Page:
Canadian Bulk Water Export Research Paper by Quality Writers

Canadian Bulk Water Export
This paper provides a look at the various components of a controversial policy concerning Canadian bulk water export.
# 100239 | 1,945 words | 9 sources | APA | 2007 | US

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The writer discusses that water exportation has emerged as a serious matter for the Canadian government as the United States begins to cast covetous eyes northward. With that in mind, this paper looks at the environmental values in play, at the various government institutions at the heart of the matter, at the agencies/departments involved and at the relative strength of the present policy and what environmental policy tools were most likely used in its crafting. In the end, the writer notes that what should emerge from this study is the recognition that Canada may not have a perfect strategy, but at least a strategy of some kind is in place. The writer concludes that while the future is obviously still to be determined, Canada at least has a workable legislative framework in place to protect its water reserves.

Environmental Values
Relevant (Government) Institutions
Pertinent Government Agencies/Departments
Relevant Organizations
The Quality of the Decision and the Environmental Policy Tools Used

From the Paper:

"In any case, the 2002 amendments do follow a general pattern of greater federal involvement in the issue. For instance, the 2002 measure delineated above is actually an extension of prior amendments brought into effect the preceding year whereby the International Boundary Waters Treaty Act was modified in such a way that "bulk" water removal from the Canadian parts of the boundary waters - chiefly the Great Lakes - would no longer be permitted. Finally, a still-earlier report from March of 2000 (jointly written by the Canadian and American governments) entitled, Protection of the Waters of the Great Lakes, mandates that water removal from the Great Lakes should not proceed unless it can be satisfactorily proved that the ecosystem of the Great Lakes Basin will not be harmed. All in all, Ottawa has asserted itself on this matter and made it clear that it will use its legislative purview to establish laws protecting Canada's freshwater deposits; simultaneously, the Canadian government - as the chief international negotiator acting on behalf of all Canadians - has made a concerted effort to join with its American counterparts in deploring and discouraging the mass export of water from vulnerable boundary areas."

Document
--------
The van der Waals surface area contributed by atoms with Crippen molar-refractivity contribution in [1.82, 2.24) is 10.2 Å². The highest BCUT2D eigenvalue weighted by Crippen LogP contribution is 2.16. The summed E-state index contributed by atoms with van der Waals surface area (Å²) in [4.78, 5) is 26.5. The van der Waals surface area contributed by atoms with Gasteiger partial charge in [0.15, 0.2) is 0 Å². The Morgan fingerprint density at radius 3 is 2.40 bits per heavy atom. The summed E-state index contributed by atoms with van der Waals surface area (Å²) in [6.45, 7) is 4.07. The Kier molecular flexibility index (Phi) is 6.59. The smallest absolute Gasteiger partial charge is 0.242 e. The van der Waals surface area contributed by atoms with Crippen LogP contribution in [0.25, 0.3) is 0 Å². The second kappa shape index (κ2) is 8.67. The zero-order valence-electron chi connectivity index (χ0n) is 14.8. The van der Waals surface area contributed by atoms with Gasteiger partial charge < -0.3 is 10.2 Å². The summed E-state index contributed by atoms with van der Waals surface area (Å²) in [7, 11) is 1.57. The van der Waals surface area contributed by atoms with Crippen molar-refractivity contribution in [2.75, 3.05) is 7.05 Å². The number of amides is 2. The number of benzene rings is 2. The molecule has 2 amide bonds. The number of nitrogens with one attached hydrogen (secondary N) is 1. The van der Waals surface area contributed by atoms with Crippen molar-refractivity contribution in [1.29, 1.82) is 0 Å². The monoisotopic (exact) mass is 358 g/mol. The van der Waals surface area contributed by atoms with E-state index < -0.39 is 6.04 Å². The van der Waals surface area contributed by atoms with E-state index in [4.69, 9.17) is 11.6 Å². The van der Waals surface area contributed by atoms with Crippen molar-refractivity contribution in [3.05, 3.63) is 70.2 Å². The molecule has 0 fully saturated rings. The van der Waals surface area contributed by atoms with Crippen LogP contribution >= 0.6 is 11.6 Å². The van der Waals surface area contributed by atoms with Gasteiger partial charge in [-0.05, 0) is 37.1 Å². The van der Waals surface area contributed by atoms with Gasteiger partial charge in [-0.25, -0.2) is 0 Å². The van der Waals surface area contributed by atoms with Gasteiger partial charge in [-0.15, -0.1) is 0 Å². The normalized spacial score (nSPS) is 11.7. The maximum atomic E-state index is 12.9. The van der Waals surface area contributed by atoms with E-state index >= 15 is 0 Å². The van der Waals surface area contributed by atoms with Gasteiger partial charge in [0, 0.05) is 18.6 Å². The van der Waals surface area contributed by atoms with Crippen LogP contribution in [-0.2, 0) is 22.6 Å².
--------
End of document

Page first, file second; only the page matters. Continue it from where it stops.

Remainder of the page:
Sample of Sources Used:

  • The Alliance for Democracy. (2002). Alliance chapters fight northern California water-grab. Alliance Helps Defeat Water Grab. Retrieved November 9, 2006, from <>
  • Canadian Union of Public Employees, British Columbia. (2006). Bulk water export backgrounder. Its Our Water: Why Would We Give It Away? Retrieved November 9, 2006, from <>
  • El Ayoubi, Farah, and McNiven, James. (2006). Political, environmental and business aspects of bulk water exports: A Canadian perspective. Canadian Journal of Administrative Sciences, 23(1): 1-16.
  • Environment Canada. (2004). Frequently asked questions. Environment Canada: Freshwater website. Retrieved November 9, 2006, from <>
  • Foreign Affairs and International Trade Canada. (2006). The GATS and environment, water, and energy. Trade in Services. Retrieved November 9, 2006, from <>

Cite this Research Paper:

APA Format

Canadian Bulk Water Export (2007, December 20) Retrieved March 03, 2024, from

MLA Format

"Canadian Bulk Water Export" 20 December 2007. Web. 03 March. 2024. <>